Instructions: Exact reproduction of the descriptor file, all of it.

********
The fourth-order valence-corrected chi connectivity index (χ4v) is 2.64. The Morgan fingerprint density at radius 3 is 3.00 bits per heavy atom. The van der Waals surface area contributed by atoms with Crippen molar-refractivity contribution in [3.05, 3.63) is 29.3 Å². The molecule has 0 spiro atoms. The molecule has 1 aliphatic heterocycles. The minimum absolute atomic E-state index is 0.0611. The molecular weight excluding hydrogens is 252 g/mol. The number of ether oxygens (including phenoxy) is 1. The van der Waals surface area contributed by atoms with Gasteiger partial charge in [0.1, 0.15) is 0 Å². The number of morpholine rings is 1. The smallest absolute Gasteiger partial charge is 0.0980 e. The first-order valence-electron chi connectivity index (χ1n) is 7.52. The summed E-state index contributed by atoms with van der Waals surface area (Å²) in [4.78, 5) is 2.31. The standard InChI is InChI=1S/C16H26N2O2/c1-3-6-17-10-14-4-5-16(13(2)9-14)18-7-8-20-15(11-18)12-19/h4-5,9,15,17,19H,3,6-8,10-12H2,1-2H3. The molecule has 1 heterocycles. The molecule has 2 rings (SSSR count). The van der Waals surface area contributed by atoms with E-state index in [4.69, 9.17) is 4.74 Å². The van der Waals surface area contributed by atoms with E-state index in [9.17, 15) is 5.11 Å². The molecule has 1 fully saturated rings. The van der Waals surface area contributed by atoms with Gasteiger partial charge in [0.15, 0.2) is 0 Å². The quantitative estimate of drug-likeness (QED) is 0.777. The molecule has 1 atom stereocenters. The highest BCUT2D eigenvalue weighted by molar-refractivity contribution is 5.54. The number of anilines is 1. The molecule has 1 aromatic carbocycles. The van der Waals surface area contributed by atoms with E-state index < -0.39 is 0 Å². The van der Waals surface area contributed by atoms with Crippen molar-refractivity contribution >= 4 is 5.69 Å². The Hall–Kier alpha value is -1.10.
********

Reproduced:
The fourth-order valence-corrected chi connectivity index (χ4v) is 2.64. The Morgan fingerprint density at radius 3 is 3.00 bits per heavy atom. The van der Waals surface area contributed by atoms with Crippen molar-refractivity contribution in [3.05, 3.63) is 29.3 Å². The molecule has 0 spiro atoms. The molecule has 1 aliphatic heterocycles. The minimum absolute atomic E-state index is 0.0611. The molecular weight excluding hydrogens is 252 g/mol. The number of ether oxygens (including phenoxy) is 1. The van der Waals surface area contributed by atoms with Gasteiger partial charge in [0.1, 0.15) is 0 Å². The number of morpholine rings is 1. The smallest absolute Gasteiger partial charge is 0.0980 e. The first-order valence-electron chi connectivity index (χ1n) is 7.52. The summed E-state index contributed by atoms with van der Waals surface area (Å²) in [4.78, 5) is 2.31. The standard InChI is InChI=1S/C16H26N2O2/c1-3-6-17-10-14-4-5-16(13(2)9-14)18-7-8-20-15(11-18)12-19/h4-5,9,15,17,19H,3,6-8,10-12H2,1-2H3. The molecule has 1 heterocycles. The molecule has 2 rings (SSSR count). The van der Waals surface area contributed by atoms with E-state index in [4.69, 9.17) is 4.74 Å². The van der Waals surface area contributed by atoms with E-state index in [9.17, 15) is 5.11 Å². The molecule has 1 fully saturated rings. The van der Waals surface area contributed by atoms with Gasteiger partial charge in [0.15, 0.2) is 0 Å². The quantitative estimate of drug-likeness (QED) is 0.777. The molecule has 1 atom stereocenters. The highest BCUT2D eigenvalue weighted by molar-refractivity contribution is 5.54. The number of anilines is 1. The molecule has 1 aromatic carbocycles. The van der Waals surface area contributed by atoms with E-state index < -0.39 is 0 Å². The van der Waals surface area contributed by atoms with Crippen molar-refractivity contribution >= 4 is 5.69 Å². The Hall–Kier alpha value is -1.10.